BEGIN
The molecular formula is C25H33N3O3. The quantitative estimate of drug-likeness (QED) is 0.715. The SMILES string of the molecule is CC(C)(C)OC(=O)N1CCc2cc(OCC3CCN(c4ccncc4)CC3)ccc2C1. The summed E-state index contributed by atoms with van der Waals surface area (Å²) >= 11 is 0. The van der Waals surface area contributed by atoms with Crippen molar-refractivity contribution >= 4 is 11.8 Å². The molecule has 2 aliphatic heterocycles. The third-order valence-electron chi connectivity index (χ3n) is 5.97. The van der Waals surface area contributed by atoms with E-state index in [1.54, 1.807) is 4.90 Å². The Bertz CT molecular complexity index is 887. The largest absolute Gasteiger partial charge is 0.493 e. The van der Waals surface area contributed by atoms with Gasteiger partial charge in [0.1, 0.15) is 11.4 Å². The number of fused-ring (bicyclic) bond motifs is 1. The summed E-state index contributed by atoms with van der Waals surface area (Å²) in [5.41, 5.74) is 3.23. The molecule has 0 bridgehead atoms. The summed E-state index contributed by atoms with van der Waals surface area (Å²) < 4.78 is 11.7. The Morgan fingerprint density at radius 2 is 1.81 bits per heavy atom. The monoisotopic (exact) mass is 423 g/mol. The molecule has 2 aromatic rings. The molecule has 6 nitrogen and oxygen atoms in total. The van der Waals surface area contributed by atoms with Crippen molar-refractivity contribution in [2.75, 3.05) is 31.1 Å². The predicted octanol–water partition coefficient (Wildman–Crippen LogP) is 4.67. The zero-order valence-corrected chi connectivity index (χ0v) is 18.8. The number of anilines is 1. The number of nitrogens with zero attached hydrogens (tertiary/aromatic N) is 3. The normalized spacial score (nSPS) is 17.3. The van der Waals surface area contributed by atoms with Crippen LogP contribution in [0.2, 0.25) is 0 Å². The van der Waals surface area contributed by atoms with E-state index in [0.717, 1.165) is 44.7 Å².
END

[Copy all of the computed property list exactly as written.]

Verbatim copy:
The molecular formula is C25H33N3O3. The quantitative estimate of drug-likeness (QED) is 0.715. The SMILES string of the molecule is CC(C)(C)OC(=O)N1CCc2cc(OCC3CCN(c4ccncc4)CC3)ccc2C1. The summed E-state index contributed by atoms with van der Waals surface area (Å²) >= 11 is 0. The van der Waals surface area contributed by atoms with Crippen molar-refractivity contribution >= 4 is 11.8 Å². The molecule has 2 aliphatic heterocycles. The third-order valence-electron chi connectivity index (χ3n) is 5.97. The van der Waals surface area contributed by atoms with E-state index in [1.54, 1.807) is 4.90 Å². The Bertz CT molecular complexity index is 887. The largest absolute Gasteiger partial charge is 0.493 e. The van der Waals surface area contributed by atoms with Gasteiger partial charge in [0.1, 0.15) is 11.4 Å². The number of fused-ring (bicyclic) bond motifs is 1. The summed E-state index contributed by atoms with van der Waals surface area (Å²) in [5.41, 5.74) is 3.23. The molecule has 0 bridgehead atoms. The summed E-state index contributed by atoms with van der Waals surface area (Å²) < 4.78 is 11.7. The Morgan fingerprint density at radius 2 is 1.81 bits per heavy atom. The monoisotopic (exact) mass is 423 g/mol. The molecule has 2 aromatic rings. The molecule has 6 nitrogen and oxygen atoms in total. The van der Waals surface area contributed by atoms with Crippen molar-refractivity contribution in [2.75, 3.05) is 31.1 Å². The predicted octanol–water partition coefficient (Wildman–Crippen LogP) is 4.67. The zero-order valence-corrected chi connectivity index (χ0v) is 18.8. The number of anilines is 1. The number of nitrogens with zero attached hydrogens (tertiary/aromatic N) is 3. The normalized spacial score (nSPS) is 17.3. The van der Waals surface area contributed by atoms with Crippen LogP contribution in [0.2, 0.25) is 0 Å². The van der Waals surface area contributed by atoms with E-state index in [0.717, 1.165) is 44.7 Å².